Reporting FAQs

RSF makes over 600 grants annually. Please read the following frequently asked questions before contacting RSF staff:

Why do you require reporting?

Should I copy a specific RSF staff member on my report sent to grantreports@rsfsocialfinance.org?

What should I do if my report is late?

What is a financial report?

Should I also send a hard copy of my report?

What do I do if I have not used the entire grant?

Should I copy the donor or other important parties on the grant report?

How should I identify my report?

Reasons to contact staff with a grant question

Why do you require reporting?

Reporting is an important part of the grant making process because we are interested in hearing about your work and may make your organization or project more visible to our community by publicizing your organization in the RSF Quarterly newsletter or website. Your grant reports also help us demonstrate “due diligence” to our donors. Donors to RSF have entrusted their money to us in confidence that it will be well managed and their intentions will be respected within the framework of our charitable purposes.

Should I copy a specific RSF staff member on my report sent to grantreports@rsfsocialfinance.org?

There is no need to copy members of the Philanthropic Services staff on your report email, it is accessed and reviewed by all PS staff. Our staff members read the Grant Reports inbox weekly and will respond to you in the order of reports received. Any reports copied to personal inboxes will be moved to the grant reports inbox.

What should I do if my report is late?

We understand there are many circumstances that make it difficult to submit your report on time. We will send grant report due letters to remind you that your report is due. Please submit your report to us as soon as possible. Please do not call us to tell us why your report is late. Instead, please focus on getting the report completed. You will continue to receive reminders until the report is received.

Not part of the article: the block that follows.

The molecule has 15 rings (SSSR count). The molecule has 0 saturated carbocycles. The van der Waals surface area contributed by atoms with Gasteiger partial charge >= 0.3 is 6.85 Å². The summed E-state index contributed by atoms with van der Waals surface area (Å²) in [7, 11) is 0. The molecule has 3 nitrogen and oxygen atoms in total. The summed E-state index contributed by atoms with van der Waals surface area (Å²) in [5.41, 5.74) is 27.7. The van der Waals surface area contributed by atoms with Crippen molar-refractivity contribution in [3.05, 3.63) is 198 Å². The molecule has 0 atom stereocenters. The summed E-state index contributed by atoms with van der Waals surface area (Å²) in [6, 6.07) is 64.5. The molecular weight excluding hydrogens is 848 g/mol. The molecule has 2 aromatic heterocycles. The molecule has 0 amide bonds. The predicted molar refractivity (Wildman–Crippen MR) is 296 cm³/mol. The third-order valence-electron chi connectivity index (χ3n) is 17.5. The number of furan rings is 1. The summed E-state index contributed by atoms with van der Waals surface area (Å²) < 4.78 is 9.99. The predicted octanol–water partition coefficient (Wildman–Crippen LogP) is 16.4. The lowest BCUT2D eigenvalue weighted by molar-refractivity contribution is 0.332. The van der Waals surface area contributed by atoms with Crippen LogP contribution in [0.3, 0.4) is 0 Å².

What is a financial report?

Financial reports can be your audited financial statements from the year you received the grant, or may be a project budget for the project that received the grant. Financial reports need to give us an idea of how the grant funds were used to support your charitable work.

Should I also send a hard copy of my report?

In an effort to reduce paper we request that you do not send us a hard copy of your report. If a hard copy is the only way for you to get your report to us then we will accept it in that format.

What do I do if I have not used the entire grant?

If you have not used the grant(s) within the reporting period, please send a letter with an update. We will also require reports every 6 months until the full amount is expended.

Should I copy the donor or other important parties on the grant report?

Many of our grantees have personal relationships with their donors. Please feel free to share your report with whomever you see fit.

How should I identify my report?

Please use the check number of your grant check to identify your grant report. This is helpful for our grants staff to find the relevant grant information. If you do not have a check number because you received a wire, please put the grant amount and date received in the subject line of the email. If you know the name of the fund that the grant came from you may include that as well.

Reasons to contact staff with a grant report question:

You submitted your report and still received a grant report due letter.

You need more information about the grant.

If  you still have questions, please contact Ellie Lanphier at 415.561.6164 or ellie.lanphier@rsfsocialfinance.org.

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